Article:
I like classic old cameras. I like retro modern cameras. But which is better? There is only one way to find out…
…by taking some pictures and looking at them. What were you expecting, this isn’t Robot Wars.
So, to business. In the classic corner, the Yashica Mat 124G 6×6 medium format TLR with a fixed 80mm f3.5 lens. In the Retro corner the Fuji X100 APS-C format digital camera with a fixed 23mm f2.0 lens. Both of these are great cameras that I like using very much, they both have that solid direct feel of something that has been engineered to be the best it can be.
I wanted to shoot appropriately to era of each camera to compare them, so the Yashica was loaded with Ilford FP4+ which is a slow fine grained monochrome film, and the Fuji X100 was loaded with, well, a memory card, that I shot colour raw images on to. The film was processed (badly – see my previous post ‘Agitated? I was Livid!) and scanned and then both sets of images were processed in Lightroom to appropriate but differing styles. I’ve written about both cameras before, so this isn’t about technical specifications or lens sharpness, it’s about the experience of using the cameras and the images they can produce. Both these cameras were a genuine joy to use, happy days at the beach indeed! The Yashica is a big box, but it’s hollow so it hangs quite nicely on a neck strap, even with the X100 slung over the top I could work both cameras and a handheld light meter without any problem.
I lead with the Yashica and limited myself to taking a second single shot with the X100 from the same spot straight afterwards. By a happy coincidence cropping the sides of the image from the X100 to square it up gave roughly the same angle of view as the square negative produced by the Yashica, so with only minor adjustment I had a set of 12 matching images from each camera.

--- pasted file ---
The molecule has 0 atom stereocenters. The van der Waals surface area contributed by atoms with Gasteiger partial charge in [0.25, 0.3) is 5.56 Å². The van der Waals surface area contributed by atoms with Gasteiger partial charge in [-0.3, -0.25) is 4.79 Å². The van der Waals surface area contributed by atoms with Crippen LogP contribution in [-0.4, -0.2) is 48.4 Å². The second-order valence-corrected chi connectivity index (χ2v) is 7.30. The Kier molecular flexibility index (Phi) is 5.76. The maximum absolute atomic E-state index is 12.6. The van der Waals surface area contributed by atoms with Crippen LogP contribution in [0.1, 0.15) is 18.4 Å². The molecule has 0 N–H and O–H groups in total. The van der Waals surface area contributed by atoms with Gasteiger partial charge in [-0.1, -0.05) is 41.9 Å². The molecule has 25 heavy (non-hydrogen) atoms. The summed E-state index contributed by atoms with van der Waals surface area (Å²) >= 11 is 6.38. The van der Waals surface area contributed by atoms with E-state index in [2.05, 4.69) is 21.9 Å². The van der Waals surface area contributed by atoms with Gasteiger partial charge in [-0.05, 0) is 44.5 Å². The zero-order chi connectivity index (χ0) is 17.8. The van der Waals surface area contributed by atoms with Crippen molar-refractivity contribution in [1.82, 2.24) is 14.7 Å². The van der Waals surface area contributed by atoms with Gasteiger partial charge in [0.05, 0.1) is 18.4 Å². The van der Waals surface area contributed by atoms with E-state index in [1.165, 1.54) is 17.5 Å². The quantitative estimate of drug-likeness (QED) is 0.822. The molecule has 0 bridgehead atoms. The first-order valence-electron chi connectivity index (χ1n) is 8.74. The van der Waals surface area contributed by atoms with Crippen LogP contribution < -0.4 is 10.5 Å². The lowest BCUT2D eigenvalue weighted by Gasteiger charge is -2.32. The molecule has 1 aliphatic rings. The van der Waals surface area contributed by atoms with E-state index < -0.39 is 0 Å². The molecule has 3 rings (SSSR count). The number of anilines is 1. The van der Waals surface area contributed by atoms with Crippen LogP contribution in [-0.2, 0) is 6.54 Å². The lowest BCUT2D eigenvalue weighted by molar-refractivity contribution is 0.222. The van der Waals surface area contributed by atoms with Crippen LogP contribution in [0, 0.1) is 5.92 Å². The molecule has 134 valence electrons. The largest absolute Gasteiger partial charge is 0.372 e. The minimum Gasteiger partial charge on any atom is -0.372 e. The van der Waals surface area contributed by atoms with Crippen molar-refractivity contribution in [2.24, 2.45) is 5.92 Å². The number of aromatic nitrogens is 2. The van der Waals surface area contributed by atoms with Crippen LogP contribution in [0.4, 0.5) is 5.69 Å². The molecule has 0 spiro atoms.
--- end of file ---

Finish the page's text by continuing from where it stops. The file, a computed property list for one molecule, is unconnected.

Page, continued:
I have to give the handling vote to the Yashica. Wanting to shoot more with it was the reason I dreamt up this whole comparison idea in the first place. Operating it is like pulling levers in a Victorian signal box – satisfyingly analogue with a feel that comes only from mechanical actions instead of haptic engineering. The X100 is not far behind and it certainly feels solid and is a joy to use.
What about the images? You’ll notice that I’ve tried to frame the same image each time (apart form when a gull distracted me!) but my aim was to process each in isolation of the other to produce a striking image. The subject matter was my usual kind of semi-abstract views taken on a day out on the coast around North Berwick. I’m still in my experimenting-with-colour-to-find-a-style-I-like phase so a degree of hamfistedness took place with the Lightroom adjustment sliders, but then I’d rather be memorable than boring! The monochrome shots were more of a challenge as my hamfistedness was all expended processing the film so I had to be subtle in Lightroom to avoid ruining the images further.
An interesting question – does the medium you are shooting in affect the what you shoot?
All else being even I’d probably take a monochrome image over a colour one and with this experiment I thought the colour images would be inferior to their monochrome counterparts. But, actually, I think I prefer them. Sure they are a bit over-bold in some cases, but a couple of them look genuinely better than their monochrome counterparts – colour actually adding to an image, imagine that. So the image vote goes to the X100. The Yashica gets an honourable mention for it’s ability to create a shallow depth of field that let me isolate a close up subject clearly from the background in a way that the X100 can’t quite do.
So which is one is better overall? On this day I give that honour to the Fuji X100. Despite my love of the Yashica the Fuji is a fantastic camera. It produces nice colour images that continue to impress me. The Yashica takes time and effort to use, but it’s worth it because I know i’ll get 10 or 12 images per roll i’d happily hang on my wall. The Fuji is easy to use, maybe too easy, which often stops me trying as hard and so my resulting images suffer. But here I’ve shown that if I think film and then shoot digital I can get the good results and the reduced effort.
Ultimately the Fuji X100 gives the kind of images I thought I had to shoot film to achieve. And for a luddite like me that is high praise indeed.